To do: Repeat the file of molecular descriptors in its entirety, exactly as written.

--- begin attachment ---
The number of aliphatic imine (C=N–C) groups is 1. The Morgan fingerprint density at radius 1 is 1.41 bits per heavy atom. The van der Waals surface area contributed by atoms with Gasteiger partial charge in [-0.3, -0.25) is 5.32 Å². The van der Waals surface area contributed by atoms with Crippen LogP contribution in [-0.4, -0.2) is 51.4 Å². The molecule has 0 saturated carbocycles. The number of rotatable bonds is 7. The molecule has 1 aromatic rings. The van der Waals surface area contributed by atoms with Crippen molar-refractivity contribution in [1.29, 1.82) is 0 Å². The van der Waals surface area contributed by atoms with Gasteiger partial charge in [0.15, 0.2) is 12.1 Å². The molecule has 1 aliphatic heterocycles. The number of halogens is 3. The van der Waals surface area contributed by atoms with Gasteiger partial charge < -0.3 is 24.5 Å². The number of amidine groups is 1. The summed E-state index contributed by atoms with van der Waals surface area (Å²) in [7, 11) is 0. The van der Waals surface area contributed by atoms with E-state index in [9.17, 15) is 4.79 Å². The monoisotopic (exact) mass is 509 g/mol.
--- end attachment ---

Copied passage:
The number of aliphatic imine (C=N–C) groups is 1. The Morgan fingerprint density at radius 1 is 1.41 bits per heavy atom. The van der Waals surface area contributed by atoms with Gasteiger partial charge in [-0.3, -0.25) is 5.32 Å². The van der Waals surface area contributed by atoms with Crippen LogP contribution in [-0.4, -0.2) is 51.4 Å². The molecule has 0 saturated carbocycles. The number of rotatable bonds is 7. The molecule has 1 aromatic rings. The van der Waals surface area contributed by atoms with Crippen molar-refractivity contribution in [1.29, 1.82) is 0 Å². The van der Waals surface area contributed by atoms with Gasteiger partial charge in [0.15, 0.2) is 12.1 Å². The molecule has 1 aliphatic heterocycles. The number of halogens is 3. The van der Waals surface area contributed by atoms with Gasteiger partial charge < -0.3 is 24.5 Å². The number of amidine groups is 1. The summed E-state index contributed by atoms with van der Waals surface area (Å²) in [7, 11) is 0. The van der Waals surface area contributed by atoms with E-state index in [9.17, 15) is 4.79 Å². The monoisotopic (exact) mass is 509 g/mol.